Paths of the Atlantic Slave Trade: Chapter 9: Women Merchants and Slave Depots: Saint-Louis, Senegal, and St. Mary’s, Madagascar

A depiction of a Senegalese signare by Jacques Grasset de Saint-Sauveur

In the ninth chapter of Paths of the Atlantic Slave Trade: Interactions, Identities, and Images, Wendy Wilson-Fall examines eighteenth-century Afro-Creole women traders, a subject neglected by scholars. Known as in-betweens, collaborators, and sometimes symbols of Westernization, creolization, and amalgamation in West African and Indian slave ports, these women married Europeans and created a niche where they could achieve a degree of social and economic comfort; in doing so, they reshaped African and Malagasy identities and groups.

The hybrid spaces that these women helped construct in turn provided opportunities for their extensive construction of alternative identities as “powerful women”; one aspect of this alternative identity was wealth accumulation. Newly manumitted or freeborn women, they were cultural brokers, actors in both African and European situations. In today’s public renditions, they are not often cited as female slave traders or as strong and possibly dangerous individuals who straddled the European and African communities. But in light of documentation referring to their wealth, their ownership of many slaves, or their participation in slave trading (examples are discussed in what follows), these women merchants must have been dangerous to some people, including the women who became their domestic slaves or captives meant for sale. The image of the Senegalese signare or the Malagasy mothers of the zany malatta remains rather two dimensional in the current public imagination, possibly a reflection of the powerful women’s problematic historical roles in local memory.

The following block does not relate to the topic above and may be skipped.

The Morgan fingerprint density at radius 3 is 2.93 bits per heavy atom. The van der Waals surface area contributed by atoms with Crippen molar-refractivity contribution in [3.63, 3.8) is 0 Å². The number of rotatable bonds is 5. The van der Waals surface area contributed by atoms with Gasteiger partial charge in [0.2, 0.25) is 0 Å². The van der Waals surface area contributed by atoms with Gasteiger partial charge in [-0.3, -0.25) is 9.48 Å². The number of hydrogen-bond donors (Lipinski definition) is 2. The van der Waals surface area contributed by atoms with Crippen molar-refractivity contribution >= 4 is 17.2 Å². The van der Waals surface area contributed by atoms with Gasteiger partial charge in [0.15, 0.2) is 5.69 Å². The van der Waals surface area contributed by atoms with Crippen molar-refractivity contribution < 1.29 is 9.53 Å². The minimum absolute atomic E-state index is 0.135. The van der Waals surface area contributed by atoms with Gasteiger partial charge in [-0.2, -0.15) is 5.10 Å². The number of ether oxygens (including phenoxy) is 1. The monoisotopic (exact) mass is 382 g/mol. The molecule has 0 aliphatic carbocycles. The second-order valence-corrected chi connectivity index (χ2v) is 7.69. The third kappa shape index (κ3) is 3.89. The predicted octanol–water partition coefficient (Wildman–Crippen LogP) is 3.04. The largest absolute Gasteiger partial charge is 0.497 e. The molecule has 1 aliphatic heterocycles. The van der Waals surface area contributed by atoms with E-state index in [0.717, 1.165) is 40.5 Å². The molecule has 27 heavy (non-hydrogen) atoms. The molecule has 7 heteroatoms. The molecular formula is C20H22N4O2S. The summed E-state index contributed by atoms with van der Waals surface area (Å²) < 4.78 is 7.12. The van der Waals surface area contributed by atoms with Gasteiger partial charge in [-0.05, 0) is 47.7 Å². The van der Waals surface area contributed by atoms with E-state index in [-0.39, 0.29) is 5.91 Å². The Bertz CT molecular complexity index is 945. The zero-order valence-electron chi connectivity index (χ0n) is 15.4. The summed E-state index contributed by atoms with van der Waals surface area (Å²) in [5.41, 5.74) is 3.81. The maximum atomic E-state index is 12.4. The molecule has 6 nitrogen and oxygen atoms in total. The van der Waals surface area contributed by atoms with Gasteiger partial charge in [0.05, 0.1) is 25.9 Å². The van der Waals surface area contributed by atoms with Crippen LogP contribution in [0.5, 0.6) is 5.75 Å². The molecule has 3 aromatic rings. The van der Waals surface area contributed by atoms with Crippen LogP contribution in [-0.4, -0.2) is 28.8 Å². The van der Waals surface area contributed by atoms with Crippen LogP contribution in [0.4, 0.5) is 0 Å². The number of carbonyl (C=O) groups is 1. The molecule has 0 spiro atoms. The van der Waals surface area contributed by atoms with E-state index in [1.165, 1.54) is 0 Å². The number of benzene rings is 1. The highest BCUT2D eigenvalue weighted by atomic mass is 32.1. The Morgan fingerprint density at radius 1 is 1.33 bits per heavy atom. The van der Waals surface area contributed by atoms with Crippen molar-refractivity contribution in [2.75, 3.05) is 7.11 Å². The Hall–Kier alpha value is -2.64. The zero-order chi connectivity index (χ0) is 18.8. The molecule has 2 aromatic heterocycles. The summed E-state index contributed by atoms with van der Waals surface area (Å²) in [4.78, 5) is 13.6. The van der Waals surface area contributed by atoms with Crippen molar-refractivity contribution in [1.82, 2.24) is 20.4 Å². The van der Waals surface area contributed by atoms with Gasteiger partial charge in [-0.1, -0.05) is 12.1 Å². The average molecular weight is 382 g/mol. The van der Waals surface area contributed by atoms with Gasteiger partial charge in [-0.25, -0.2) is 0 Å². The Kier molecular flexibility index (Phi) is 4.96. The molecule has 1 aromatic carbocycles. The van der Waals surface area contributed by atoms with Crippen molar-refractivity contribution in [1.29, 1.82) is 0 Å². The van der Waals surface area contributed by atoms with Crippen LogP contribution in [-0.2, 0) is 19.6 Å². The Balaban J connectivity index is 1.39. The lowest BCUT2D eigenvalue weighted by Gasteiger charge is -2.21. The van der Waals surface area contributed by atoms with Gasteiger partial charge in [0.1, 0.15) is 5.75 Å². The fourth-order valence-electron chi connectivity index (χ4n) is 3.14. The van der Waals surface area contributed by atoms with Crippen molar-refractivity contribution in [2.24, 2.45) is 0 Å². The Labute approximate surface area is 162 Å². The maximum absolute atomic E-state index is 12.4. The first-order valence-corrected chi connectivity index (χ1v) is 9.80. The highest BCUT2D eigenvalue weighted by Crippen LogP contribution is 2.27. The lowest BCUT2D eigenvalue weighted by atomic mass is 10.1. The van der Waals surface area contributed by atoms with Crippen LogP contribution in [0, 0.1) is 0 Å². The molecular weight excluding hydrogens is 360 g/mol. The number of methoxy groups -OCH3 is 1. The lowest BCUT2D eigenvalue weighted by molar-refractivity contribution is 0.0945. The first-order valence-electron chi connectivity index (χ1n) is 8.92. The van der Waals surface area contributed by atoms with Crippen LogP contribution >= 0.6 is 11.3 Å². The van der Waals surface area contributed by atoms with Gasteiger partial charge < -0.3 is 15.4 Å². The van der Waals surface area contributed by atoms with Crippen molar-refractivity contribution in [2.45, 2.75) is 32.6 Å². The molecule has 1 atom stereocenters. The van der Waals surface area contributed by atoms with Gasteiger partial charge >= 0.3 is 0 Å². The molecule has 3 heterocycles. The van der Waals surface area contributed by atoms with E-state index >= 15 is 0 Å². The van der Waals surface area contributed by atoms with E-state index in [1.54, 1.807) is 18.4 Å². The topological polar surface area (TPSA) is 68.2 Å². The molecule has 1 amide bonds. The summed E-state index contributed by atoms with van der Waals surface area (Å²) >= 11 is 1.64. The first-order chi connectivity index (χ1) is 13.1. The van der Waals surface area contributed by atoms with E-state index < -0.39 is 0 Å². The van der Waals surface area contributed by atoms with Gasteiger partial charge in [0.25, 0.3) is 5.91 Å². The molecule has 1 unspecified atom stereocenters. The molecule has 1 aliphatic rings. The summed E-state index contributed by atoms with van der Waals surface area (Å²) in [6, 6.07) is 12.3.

These female figures have (perhaps retrospectively) been assigned a limited social space between white and black, when in fact their emergence from complex African and Malagasy societies suggests that they accessed multiple and diverse networks extending from local kinship-based relations among locals to the inclusion of European foreigners who were residents or commercial visitors. The women had to be socially active in both communities in order to be successful. 

Paths of the Atlantic Slave Trade: Interactions, Identities, and Images edited by Ana Lucia Araujo is available in hardcover. It is also available in different ebook formats, which start at $19.99 to purchase and $9.99 to rent. Professors who wish to use this book along with others in the slavery studies collection for their classes should use the Cambria Book Cloud, which allows for the bundling of ebooks at only $9.99 per title for each student.